“I’m sorry, there’s a dead body in the room,” Los Angeles journalist Nonny De La Peña says. “But you should be able to get an idea.”
Ms De La Peña is producing a work on domestic violence, but it’s no ordinary piece of journalism.
She is showing me a scene from a virtual reality story she and her team of animators have created in collaboration with TED Women and Al Jazeera. It is a real scenario that has been recreated in animation as part of a story about how three women are killed by their intimate partners three times a day in America.
Users who put on a virtual reality (VR) headset view three-dimensional graphics with such a depth of field that they feel as though they are right there in the room; a witness.
This is not a far-off future concept. Gartner technology research predicts that by 2018 there are going to be 25 million headsets in the market. With the newly Facebook-owned Oculus Rift set to hit retail shelves in early 2016 and a gaggle of competitors likely to follow, VR is approaching critical mass.
At The New York Times digital NewFronts in May the paper announced it had “big plans” in the area, unveiling its first virtual reality film, “Walking The City”, and New York Times Magazine editor Jake Silverstein proclaimed, “we think the journalistic potential of this emerging technology is huge.”
The concept is beginning to spread south.
News Corp Australia head of innovation Mark Drasutis says Fox Sports already places cameras on players kit. “With VR you could live an NRL game,” he offers. “You could replay a Rabbitohs game as if you’re part of the match, or watch the live game from the perspective of a player in the game, and select different views – drone view; fan view.”
Mr Drasutis believes VR will be mainstream within several years. “But you have to think about it in a way that you are ready for it in three years’ time,” he says.
While producing virtual reality content is expensive, like any new technology Mr Drasutis says this will change. “It used to be expensive to build websites, it used to be expensive to build apps, but now it’s not. So it will get down to a level where we’ll be able to deliver immersive experiences.
“When it becomes more achievable is when it becomes relevant to people’s lives. As a customer, you advocate. You use it and you go ‘You’ve got to try this’.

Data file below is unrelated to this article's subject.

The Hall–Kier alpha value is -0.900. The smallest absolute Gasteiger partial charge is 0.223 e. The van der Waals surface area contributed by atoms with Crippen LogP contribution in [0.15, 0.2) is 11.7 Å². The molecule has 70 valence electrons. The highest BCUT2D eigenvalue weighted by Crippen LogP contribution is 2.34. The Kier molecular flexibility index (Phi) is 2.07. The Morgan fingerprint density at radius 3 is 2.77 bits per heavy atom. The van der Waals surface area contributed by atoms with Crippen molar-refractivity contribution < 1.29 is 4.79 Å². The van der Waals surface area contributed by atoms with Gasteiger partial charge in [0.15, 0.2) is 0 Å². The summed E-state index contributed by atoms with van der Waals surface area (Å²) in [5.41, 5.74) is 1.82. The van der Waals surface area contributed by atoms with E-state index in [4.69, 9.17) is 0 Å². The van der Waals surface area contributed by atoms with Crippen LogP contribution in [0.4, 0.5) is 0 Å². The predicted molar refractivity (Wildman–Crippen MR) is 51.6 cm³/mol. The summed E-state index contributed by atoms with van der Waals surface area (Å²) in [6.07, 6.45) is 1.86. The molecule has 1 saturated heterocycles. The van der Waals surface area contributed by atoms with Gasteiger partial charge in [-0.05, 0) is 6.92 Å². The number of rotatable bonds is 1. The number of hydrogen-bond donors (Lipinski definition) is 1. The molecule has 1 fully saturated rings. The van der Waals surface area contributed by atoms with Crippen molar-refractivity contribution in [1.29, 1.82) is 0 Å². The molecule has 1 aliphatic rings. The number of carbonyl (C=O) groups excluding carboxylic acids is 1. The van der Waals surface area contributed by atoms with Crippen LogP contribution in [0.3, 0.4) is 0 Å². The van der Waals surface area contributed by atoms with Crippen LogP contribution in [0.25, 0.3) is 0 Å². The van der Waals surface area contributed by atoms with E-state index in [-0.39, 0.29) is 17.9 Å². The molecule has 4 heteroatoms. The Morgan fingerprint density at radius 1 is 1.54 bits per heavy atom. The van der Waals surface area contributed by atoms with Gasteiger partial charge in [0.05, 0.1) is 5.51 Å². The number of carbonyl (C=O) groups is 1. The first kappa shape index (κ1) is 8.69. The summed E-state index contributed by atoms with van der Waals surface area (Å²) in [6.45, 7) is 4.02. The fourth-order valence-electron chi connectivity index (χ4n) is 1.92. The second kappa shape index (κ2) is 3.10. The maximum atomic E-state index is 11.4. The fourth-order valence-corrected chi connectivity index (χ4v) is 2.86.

“It will be interesting because consumers will have a new level of control over the content they want to view.”
The Sydney Morning Herald innovation editor Stephen Hutcheon expects barriers to both VR technology and production to fall.
“As soon as it hits the retail shelves, content will explode,” he says. “It’s another platform journalists will have to be aware of and start looking into.
“It will also be driven by advertisers, who will come to publishers and say ‘we want VR to promote our product’, and publishers will adapt to meet that need.”
Putting on a VR headset blocks out all other senses – “a very solitary experience”, Mr Hutcheon says. “VR blocks out the real world so that what you see on the screen is your reality. There is something of a VHS-Beta war brewing between VR and augmented reality, which is not a complete deprivation of other senses.”
He predicts Google will come out swinging with a recalibrated version of Glass, which did not catch on in its first incarnation last year. “I can imagine as technology gets better, the geekiness will disappear and it will become more normal like a pair of sunnies or prescription glasses,” Mr Hutcheon says.
Senior News Corp Australia journalist Trent Dalton, who has previously had his work turned into interactive multimedia pieces on The Australian’s Captivate platform, is thrilled by the prospect of VR.
“The best thing about my job as a writer is stepping into a world and taking the audience there in text form – but I would love the opportunity to report by showing them the image. That’s what you’re trying to do as a writer – immerse people in a space you’re in.”
Captivate was an attempt at three-dimensional storytelling, he said, but VR “could really take it there”.
“I’ve been wanting to do an interactive story around the idea of ‘Secrets’, where you have a man or a woman in a room, and you click on various places on their body or drawers in their bedroom, and it reveals something about their life. Wouldn’t it be amazing to use VR in that situation?”
Los Angeles journalist Nonny De La Peña has produced a number of VR pieces, including on the police shooting of 17-yearold Trayvon Martin in Florida in 2012. Her first work was a tour of Guantanamo Bay built in the game, Second Life. Ms De La Peña’s team has also produced a branded piece for Formula One, immersing viewers in the driver’s seat of the race.
“It was such a hit they asked us to do it again,” she says.
Ms De La Peña and her team take real video, audio and photographs and painstakingly handcode animated videos that are not only realistic but interactive. But software is emerging that can make the process easier and less expensive.
Ahead of a pitch to almost 400 venture capitalists at a conference in Los Angeles to try and turn her small team into a fully-fledged business, Ms De La Peña believes “mainstream media is just starting to come to the table”.
“AP and Google funded an Online News Association grant which we have used. We now have Al Jazeera on board and we’ve got a number of other media partners who are interested.” Virtual reality will one day be considered another medium alongside broadcast, print and radio, she believes.
“We’re just starting.”
Trent Dalton used to think things like VR were part of the distant future – “but really, they’re right now”, he says. “All we need is to get those talented guys who know how to produce it for the readers, and journalists will do what they’ve always done: tell stories,” he says. “VR will deliver them with even more impact.”